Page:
Utah Losing Another Outdoor Trade Show from Public Lands Stance
One week after Emerald Expositions announced it would not be considering Utah to keep its Outdoor Retailer shows in when the contract runs out, officials from another show – the North American Handmade Bicycle Show – said they would no longer hold their event in the state.
Both shows, along with Emerald’s Interbike show that also took Utah off its list as a possible new home, are leaving in protest of Utah Gov. Gary Herbert’s attempts to undo federal protections of Bears Ears National Monument.
The North American Handmade Bicycle Show is scheduled to run March 10-12 at the Salt Palace Convention Center.
Don Walker, founder of NAHBS, said it was too late to pull the March show, however, the future is another matter.
“When we were negotiating the show, Gov. Herbert hadn’t begun his assault on public lands,” Walker said.
He added, “His agenda for the state of Utah has the ability to curtail the recreation of our exhibitors and their customers. If not for signed contracts, booked airfares, hotels and the builders depending on the show taking place, we too would be relocating.”
Walker said they would not consider Utah as a future site for its show unless “serious changes are made by government officials.”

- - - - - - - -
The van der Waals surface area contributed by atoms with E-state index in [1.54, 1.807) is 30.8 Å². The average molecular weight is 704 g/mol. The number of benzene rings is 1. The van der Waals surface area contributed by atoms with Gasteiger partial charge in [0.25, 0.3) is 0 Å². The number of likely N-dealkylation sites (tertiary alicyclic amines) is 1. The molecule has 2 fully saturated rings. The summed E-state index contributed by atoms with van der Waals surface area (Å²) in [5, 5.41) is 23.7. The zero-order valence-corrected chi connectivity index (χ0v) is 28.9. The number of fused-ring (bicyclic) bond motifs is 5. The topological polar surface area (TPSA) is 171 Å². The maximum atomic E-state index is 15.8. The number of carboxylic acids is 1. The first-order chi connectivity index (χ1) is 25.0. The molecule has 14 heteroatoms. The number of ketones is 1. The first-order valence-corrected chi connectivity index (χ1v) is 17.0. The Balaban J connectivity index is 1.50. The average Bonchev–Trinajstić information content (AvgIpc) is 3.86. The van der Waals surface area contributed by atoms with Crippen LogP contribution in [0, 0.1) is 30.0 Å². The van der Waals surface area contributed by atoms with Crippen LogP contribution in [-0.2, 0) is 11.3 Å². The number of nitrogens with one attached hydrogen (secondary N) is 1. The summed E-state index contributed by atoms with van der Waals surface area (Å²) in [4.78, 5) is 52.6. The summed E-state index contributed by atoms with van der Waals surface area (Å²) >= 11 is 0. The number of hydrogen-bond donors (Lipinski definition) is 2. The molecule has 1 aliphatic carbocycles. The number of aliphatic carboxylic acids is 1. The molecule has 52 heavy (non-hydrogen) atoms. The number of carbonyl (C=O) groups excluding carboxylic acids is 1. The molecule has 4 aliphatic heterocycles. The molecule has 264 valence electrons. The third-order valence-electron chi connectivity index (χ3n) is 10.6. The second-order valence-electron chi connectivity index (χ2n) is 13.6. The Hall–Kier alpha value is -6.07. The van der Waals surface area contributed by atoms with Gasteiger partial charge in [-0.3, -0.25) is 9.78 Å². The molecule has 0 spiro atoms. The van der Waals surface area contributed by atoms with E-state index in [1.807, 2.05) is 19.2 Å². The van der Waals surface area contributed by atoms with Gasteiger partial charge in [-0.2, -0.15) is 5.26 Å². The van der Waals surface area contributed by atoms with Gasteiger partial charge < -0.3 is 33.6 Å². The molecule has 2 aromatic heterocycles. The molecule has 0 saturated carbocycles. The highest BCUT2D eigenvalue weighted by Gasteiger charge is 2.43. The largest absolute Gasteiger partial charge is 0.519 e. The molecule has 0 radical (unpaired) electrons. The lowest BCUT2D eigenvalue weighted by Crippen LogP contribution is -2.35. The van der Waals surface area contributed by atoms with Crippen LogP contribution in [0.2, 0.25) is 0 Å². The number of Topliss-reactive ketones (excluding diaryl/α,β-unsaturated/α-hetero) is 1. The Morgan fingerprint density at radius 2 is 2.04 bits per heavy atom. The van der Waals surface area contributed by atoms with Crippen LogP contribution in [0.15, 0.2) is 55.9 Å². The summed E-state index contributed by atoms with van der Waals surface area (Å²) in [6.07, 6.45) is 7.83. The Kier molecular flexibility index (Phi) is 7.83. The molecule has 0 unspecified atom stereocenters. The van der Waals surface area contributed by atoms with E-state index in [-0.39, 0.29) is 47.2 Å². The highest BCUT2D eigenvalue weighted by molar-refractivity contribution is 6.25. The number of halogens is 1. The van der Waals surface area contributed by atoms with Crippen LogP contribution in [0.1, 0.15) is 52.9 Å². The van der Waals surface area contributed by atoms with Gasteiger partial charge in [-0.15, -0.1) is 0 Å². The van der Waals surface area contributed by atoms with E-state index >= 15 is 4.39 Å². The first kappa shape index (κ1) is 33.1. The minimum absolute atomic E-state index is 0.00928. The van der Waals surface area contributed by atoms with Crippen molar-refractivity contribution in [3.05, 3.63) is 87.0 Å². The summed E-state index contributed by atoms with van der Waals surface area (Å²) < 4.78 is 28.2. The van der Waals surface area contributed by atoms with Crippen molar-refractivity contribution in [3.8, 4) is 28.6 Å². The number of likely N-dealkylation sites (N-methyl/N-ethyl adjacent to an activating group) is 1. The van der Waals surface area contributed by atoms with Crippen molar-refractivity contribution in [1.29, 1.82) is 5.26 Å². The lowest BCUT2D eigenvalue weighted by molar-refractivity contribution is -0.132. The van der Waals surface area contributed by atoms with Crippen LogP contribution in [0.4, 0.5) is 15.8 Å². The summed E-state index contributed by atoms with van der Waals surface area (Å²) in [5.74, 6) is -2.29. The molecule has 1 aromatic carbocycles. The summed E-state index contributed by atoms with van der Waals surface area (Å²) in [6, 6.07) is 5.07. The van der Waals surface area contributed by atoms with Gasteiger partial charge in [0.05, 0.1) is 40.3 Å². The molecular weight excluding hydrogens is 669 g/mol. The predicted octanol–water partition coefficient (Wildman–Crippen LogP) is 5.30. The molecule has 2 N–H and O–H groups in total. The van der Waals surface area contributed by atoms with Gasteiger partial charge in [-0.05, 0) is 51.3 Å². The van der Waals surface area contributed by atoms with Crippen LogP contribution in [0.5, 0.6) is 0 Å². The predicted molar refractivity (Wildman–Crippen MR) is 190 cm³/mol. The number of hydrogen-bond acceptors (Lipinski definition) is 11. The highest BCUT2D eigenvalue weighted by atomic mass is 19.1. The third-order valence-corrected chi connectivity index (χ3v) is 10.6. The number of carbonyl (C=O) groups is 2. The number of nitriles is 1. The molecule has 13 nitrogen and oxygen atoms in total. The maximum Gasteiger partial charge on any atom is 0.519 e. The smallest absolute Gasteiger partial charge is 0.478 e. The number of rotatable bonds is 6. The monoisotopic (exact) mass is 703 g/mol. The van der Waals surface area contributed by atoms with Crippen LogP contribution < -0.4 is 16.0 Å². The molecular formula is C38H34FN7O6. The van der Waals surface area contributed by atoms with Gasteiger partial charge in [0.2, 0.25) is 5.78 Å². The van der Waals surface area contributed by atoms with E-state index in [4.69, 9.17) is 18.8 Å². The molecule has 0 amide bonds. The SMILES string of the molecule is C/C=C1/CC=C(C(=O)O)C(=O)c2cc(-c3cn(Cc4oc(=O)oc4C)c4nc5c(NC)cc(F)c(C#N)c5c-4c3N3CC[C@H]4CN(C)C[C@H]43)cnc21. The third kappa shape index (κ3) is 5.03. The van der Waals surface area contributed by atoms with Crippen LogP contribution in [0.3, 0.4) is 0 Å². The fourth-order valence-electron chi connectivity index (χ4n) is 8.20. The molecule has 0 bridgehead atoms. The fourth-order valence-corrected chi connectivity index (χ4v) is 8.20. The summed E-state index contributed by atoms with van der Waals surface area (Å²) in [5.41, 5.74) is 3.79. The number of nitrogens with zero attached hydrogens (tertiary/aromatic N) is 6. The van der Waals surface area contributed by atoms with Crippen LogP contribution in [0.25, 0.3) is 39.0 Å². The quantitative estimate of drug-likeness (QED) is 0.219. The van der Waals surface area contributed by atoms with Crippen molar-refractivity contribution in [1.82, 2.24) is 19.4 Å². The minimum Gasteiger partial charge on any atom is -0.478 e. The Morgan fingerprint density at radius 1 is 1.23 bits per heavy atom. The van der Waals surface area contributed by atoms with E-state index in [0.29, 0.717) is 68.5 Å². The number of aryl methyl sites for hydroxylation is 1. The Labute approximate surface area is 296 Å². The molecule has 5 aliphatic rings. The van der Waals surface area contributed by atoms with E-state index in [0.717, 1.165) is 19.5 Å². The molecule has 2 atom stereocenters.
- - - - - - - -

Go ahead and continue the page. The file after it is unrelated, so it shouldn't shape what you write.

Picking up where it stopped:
After a call with Gov. Herbert last week in which he reiterated his stance on the public lands, Outdoor Retailer officials said they would not bring their biannual shows back to Salt Lake City – its home of 20 years – after November 2018.
“We are doing the work necessary to procure an alternative location for Outdoor Retailer,” said Marisa Nicholson, show director for Outdoor Retailer.
She added, “Though we may wish it different, this is far from a snap of the fingers thing to make happen. Convention centers and hotels are not sitting idle. In every instance at every potential venue, there are hurdles that have to be cleared and that simply cannot be done overnight.”
Nicholson said the proposal process would likely take 60-90 days.
There are several locales that have stepped forward and thrown their hat in the ring to host the show, including Denver, Portland and Montana, to name a few.
The biannual Outdoor Retailer shows, which draw nearly 30,000 attendees each and span more than 500,000 net square feet and has been held in Salt Lake since 1996, brings in $40 million annually to Salt Lake City and the surrounding area.
Officials from Visit Salt Lake, the city’s convention and visitors bureau, did not respond to request for comment as of press time. The article will be updated if comments are given.